Science Fair Project Encyclopedia
Catcher is a position played in baseball. The catcher crouches behind home plate and receives the ball from the pitcher. In the numbering system used to record defensive plays, the catcher is assigned the number 2.
Catching is arguably the most difficult and important task in baseball. Positioned behind home plate, the catcher can see the whole field, and therefore is in the best position to direct and lead the other players in a play. The catcher typically calls the pitches by means of hand signals, and therefore requires awareness of both the pitcher's mechanics and strengths and the batter's weaknesses. In addition, because the catcher's job is to catch pitches which often come in at speeds exceeding 90 miles per hour, the catcher wears protective equipment including a mask, chest protector, knee pads, and extra-thick glove (see photo). Despite this, catchers routinely suffer the worst physical abuse in baseball, constantly getting bruised and battered both by pitches and by runners sliding into home plate. Because of this, catchers have a reputation as being slow baserunners; even if they have speed at the beginning of their careers, the eventual toll taken on their knees by catching slows them down. Catchers also have a long history of knee ailments, stemming from the awkward crouched position they take when receiving pitches.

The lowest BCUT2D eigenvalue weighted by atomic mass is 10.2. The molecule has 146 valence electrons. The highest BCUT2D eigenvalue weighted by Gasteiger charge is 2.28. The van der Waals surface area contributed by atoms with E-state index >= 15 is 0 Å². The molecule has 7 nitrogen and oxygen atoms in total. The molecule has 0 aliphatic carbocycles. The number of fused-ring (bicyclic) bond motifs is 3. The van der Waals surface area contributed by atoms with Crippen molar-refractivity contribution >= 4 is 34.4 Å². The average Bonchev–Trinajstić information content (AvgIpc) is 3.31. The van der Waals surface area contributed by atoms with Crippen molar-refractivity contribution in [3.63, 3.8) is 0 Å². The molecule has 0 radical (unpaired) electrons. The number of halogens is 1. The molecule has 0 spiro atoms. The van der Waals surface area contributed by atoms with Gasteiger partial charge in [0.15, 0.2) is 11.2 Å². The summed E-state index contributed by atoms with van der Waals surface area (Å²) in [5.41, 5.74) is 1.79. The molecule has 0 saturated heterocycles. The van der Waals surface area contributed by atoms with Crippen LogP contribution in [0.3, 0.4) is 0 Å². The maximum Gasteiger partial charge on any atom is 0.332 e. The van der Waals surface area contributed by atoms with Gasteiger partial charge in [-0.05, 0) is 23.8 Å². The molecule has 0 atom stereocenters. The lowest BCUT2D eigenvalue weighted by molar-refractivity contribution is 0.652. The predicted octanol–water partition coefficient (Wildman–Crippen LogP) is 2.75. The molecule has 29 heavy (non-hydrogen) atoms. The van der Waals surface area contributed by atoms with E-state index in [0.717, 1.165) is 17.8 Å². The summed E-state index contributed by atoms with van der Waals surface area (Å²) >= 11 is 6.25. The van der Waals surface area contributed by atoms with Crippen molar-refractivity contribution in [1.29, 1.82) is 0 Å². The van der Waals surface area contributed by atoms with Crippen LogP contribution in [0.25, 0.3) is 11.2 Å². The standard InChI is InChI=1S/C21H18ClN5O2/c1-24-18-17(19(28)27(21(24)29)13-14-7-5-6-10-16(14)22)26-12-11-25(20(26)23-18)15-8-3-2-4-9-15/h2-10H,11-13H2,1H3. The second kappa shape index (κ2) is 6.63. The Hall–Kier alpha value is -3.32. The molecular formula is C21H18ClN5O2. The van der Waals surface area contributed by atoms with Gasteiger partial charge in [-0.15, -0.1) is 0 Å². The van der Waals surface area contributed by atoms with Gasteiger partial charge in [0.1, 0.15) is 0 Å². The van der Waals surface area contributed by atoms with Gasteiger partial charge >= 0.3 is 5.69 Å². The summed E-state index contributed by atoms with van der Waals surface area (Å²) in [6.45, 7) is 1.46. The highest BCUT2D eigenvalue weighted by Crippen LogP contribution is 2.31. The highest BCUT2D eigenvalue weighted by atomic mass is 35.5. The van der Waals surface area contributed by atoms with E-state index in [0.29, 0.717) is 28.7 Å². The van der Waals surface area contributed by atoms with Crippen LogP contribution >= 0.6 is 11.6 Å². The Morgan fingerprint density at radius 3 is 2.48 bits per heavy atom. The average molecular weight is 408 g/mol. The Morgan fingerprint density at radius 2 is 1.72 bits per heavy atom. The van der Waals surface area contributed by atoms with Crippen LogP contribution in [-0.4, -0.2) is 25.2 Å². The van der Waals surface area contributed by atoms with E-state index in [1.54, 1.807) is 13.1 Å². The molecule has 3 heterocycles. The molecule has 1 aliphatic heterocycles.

Some famous catchers include: